Public reactions: “I was accepted at three top-tier medical schools before I went, but when I returned two of those three refused to reaccept me, as did seven others to which I applied. The sentiment in the medical schools was exemplified by the admissions committee feedback given to me in person by Harvard. ‘We’re not taking you because you’re a Vietnam veteran,’ they said. When I asked what specifically it was about the veteran part, they said, ‘We just don’t think a Vietnam veteran could do the work at Harvard Medical School.’
“There has been a complete inversion in Americans’ attitude toward veterans. People who return from the Mideast war can’t walk into a room without hearing ‘thanks for your service.’ I didn’t hear that when I came back in 1972.
“I believe what we’re seeing here is the national guilt and shame about the way they treated people like me in the 1960s. … Now I get admiration for my service, but it was a long road to getting it.”
Reflecting on the war: “Eisenhower said the most powerful military force is an aroused democracy. We don’t have that now. … The wealthy, powerful, and white, in many cases, are saying ‘I don’t want to serve in military.’ We have a professional military. It’s smaller and better paid, but not diverse enough to be representative of the country.”
Ted Decker, Corporal E4, USMC
Making a choice: “I’d decided that, if I was going to serve, I’d serve as a Marine … all the while knowing there was a good chance I was going to Vietnam. … I take great pride in it [my service]. But military life is not for everyone. We, as a nation, have to respect people who do that. It’s a hard life.”
Public reactions: “Back then, vets were looked on with disdain. Vets today are treated with more respect. I think we paid for it.”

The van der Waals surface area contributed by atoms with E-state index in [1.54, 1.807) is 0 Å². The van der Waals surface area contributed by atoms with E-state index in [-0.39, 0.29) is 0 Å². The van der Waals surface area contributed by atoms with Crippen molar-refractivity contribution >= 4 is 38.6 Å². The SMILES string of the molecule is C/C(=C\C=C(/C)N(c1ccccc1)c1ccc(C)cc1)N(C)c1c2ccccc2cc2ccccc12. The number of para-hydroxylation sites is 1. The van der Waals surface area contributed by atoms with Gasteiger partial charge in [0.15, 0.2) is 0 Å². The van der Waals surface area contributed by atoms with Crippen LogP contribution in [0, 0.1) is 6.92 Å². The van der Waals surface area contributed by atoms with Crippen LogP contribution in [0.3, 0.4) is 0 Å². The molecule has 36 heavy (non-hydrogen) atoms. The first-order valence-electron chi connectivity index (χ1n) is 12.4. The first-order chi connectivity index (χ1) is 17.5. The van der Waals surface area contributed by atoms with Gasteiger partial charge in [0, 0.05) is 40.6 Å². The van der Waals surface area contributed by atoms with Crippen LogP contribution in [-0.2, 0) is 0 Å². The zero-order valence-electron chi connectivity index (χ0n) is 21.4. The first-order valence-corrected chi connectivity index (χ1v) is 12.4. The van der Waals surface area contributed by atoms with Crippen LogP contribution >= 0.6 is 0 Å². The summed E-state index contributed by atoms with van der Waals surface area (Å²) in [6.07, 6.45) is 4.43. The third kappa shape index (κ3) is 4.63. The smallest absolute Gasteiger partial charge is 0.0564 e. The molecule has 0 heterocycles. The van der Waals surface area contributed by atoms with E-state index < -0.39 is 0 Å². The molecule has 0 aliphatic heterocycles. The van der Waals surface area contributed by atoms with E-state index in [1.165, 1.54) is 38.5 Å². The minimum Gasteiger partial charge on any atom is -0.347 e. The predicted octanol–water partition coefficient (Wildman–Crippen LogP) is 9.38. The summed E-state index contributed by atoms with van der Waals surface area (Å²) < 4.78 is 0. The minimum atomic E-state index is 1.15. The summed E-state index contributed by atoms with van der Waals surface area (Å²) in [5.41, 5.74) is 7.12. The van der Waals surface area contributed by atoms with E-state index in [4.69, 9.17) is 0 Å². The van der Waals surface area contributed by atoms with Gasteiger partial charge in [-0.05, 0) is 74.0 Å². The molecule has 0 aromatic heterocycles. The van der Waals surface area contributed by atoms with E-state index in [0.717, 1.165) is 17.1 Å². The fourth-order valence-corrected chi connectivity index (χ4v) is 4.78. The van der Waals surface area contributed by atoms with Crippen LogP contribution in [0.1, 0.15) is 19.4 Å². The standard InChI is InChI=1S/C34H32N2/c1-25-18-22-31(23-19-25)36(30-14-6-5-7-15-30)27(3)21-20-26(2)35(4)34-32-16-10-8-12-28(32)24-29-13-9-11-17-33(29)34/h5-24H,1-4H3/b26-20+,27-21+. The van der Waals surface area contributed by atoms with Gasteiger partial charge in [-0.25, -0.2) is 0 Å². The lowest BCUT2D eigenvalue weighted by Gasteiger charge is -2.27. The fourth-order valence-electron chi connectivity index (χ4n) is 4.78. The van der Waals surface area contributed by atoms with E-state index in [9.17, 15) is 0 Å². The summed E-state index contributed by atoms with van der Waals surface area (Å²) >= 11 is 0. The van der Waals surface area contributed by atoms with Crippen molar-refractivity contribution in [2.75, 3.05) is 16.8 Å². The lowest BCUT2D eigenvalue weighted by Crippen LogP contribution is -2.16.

Serving the country: “I had a chance to see different cultures, and I realized that ours is a great country. I didn’t appreciate the simple things until I had to do without them. … I think every young man or woman should spend at least a year in service, in some form, whether in the Peace Corps or some such organization.”
Reflecting on the war: “After the death and atrocities I’ve seen, I wonder why God spared me. I came close to death so many times. But when I look at my son and three grandsons, I know.
“I don’t think we should ever forget Vietnam. What that war did was make us a nation that’s afraid to act until it’s too late. We keep waiting and hoping things will get better.”
Andres Vaart, Captain, USMC
Making a choice: “I was an immigrant [from Estonia]. My mother and I were fortunate enough to get to the U.S. in 1950. I felt strongly that military service was the right thing, knowing what it was like to be occupied by Soviet Union. … I was interested in joining the Marines. I knew we’d be going to Vietnam, but I would be going into service to fight communism. It didn’t matter where.”
Serving the country: “To me, the idea of universal service to the nation is a very reasonable one, whether in the military or somewhere else.”
Reflecting on the war: “In those days, there was one big enemy. We got used to the big enemy we had to unify to oppose. Now I wonder if we got into that habit of thinking: We now leap to the idea of that one big thing, whether it’s the Chinese, Islam, or general terrorism.
“I sometimes wonder about the most powerful nation on earth being the most fearful nation. I think we should respond to challenges with something other than fear — rather a sense of acceptance and some confidence we know how to deal with problems.”